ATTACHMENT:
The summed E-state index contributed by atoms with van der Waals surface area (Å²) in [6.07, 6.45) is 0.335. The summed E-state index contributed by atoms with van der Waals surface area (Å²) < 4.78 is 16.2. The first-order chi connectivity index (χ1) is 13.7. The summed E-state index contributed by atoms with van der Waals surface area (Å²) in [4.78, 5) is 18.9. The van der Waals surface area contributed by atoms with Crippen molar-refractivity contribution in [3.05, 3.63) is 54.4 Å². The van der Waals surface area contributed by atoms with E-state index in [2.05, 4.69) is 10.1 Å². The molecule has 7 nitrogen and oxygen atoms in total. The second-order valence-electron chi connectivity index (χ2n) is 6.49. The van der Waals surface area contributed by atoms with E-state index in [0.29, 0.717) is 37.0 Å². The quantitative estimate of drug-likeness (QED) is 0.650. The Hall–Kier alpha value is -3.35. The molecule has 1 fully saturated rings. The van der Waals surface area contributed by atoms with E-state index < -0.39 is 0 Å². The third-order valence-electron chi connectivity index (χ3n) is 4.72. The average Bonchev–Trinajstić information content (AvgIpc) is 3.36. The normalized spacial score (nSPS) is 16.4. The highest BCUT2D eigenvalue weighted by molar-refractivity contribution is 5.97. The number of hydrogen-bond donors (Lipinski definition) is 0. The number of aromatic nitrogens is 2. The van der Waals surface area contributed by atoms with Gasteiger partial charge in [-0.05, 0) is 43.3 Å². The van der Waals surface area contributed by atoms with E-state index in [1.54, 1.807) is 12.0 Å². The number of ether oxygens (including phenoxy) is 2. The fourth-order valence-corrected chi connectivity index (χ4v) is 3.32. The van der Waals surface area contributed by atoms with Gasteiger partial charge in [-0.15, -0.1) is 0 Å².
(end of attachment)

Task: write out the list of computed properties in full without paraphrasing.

The summed E-state index contributed by atoms with van der Waals surface area (Å²) in [6.07, 6.45) is 0.335. The summed E-state index contributed by atoms with van der Waals surface area (Å²) < 4.78 is 16.2. The first-order chi connectivity index (χ1) is 13.7. The summed E-state index contributed by atoms with van der Waals surface area (Å²) in [4.78, 5) is 18.9. The van der Waals surface area contributed by atoms with Crippen molar-refractivity contribution in [3.05, 3.63) is 54.4 Å². The van der Waals surface area contributed by atoms with E-state index in [2.05, 4.69) is 10.1 Å². The molecule has 7 nitrogen and oxygen atoms in total. The second-order valence-electron chi connectivity index (χ2n) is 6.49. The van der Waals surface area contributed by atoms with E-state index in [0.29, 0.717) is 37.0 Å². The quantitative estimate of drug-likeness (QED) is 0.650. The Hall–Kier alpha value is -3.35. The molecule has 1 fully saturated rings. The van der Waals surface area contributed by atoms with E-state index < -0.39 is 0 Å². The third-order valence-electron chi connectivity index (χ3n) is 4.72. The average Bonchev–Trinajstić information content (AvgIpc) is 3.36. The normalized spacial score (nSPS) is 16.4. The highest BCUT2D eigenvalue weighted by molar-refractivity contribution is 5.97. The number of hydrogen-bond donors (Lipinski definition) is 0. The number of aromatic nitrogens is 2. The van der Waals surface area contributed by atoms with Gasteiger partial charge in [-0.05, 0) is 43.3 Å². The van der Waals surface area contributed by atoms with E-state index in [1.54, 1.807) is 12.0 Å². The number of ether oxygens (including phenoxy) is 2. The fourth-order valence-corrected chi connectivity index (χ4v) is 3.32. The van der Waals surface area contributed by atoms with Gasteiger partial charge in [-0.15, -0.1) is 0 Å².